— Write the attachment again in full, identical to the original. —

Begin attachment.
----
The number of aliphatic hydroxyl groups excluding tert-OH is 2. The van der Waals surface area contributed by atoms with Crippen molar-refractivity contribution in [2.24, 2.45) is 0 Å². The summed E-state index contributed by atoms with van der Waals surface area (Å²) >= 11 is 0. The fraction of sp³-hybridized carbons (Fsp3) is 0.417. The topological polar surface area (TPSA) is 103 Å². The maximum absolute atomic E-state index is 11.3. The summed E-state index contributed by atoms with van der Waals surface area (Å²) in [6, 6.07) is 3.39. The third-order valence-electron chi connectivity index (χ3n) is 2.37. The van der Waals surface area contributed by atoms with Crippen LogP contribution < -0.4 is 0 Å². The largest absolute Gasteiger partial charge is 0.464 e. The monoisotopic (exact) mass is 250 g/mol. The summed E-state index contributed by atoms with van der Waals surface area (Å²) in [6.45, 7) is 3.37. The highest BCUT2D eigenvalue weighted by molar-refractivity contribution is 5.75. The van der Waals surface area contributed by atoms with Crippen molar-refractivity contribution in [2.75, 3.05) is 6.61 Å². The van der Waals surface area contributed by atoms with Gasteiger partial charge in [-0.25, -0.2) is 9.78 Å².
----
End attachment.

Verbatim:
The number of aliphatic hydroxyl groups excluding tert-OH is 2. The van der Waals surface area contributed by atoms with Crippen molar-refractivity contribution in [2.24, 2.45) is 0 Å². The summed E-state index contributed by atoms with van der Waals surface area (Å²) >= 11 is 0. The fraction of sp³-hybridized carbons (Fsp3) is 0.417. The topological polar surface area (TPSA) is 103 Å². The maximum absolute atomic E-state index is 11.3. The summed E-state index contributed by atoms with van der Waals surface area (Å²) in [6, 6.07) is 3.39. The third-order valence-electron chi connectivity index (χ3n) is 2.37. The van der Waals surface area contributed by atoms with Crippen LogP contribution < -0.4 is 0 Å². The largest absolute Gasteiger partial charge is 0.464 e. The monoisotopic (exact) mass is 250 g/mol. The summed E-state index contributed by atoms with van der Waals surface area (Å²) in [6.45, 7) is 3.37. The highest BCUT2D eigenvalue weighted by molar-refractivity contribution is 5.75. The van der Waals surface area contributed by atoms with Crippen molar-refractivity contribution in [2.75, 3.05) is 6.61 Å². The van der Waals surface area contributed by atoms with Gasteiger partial charge in [-0.25, -0.2) is 9.78 Å².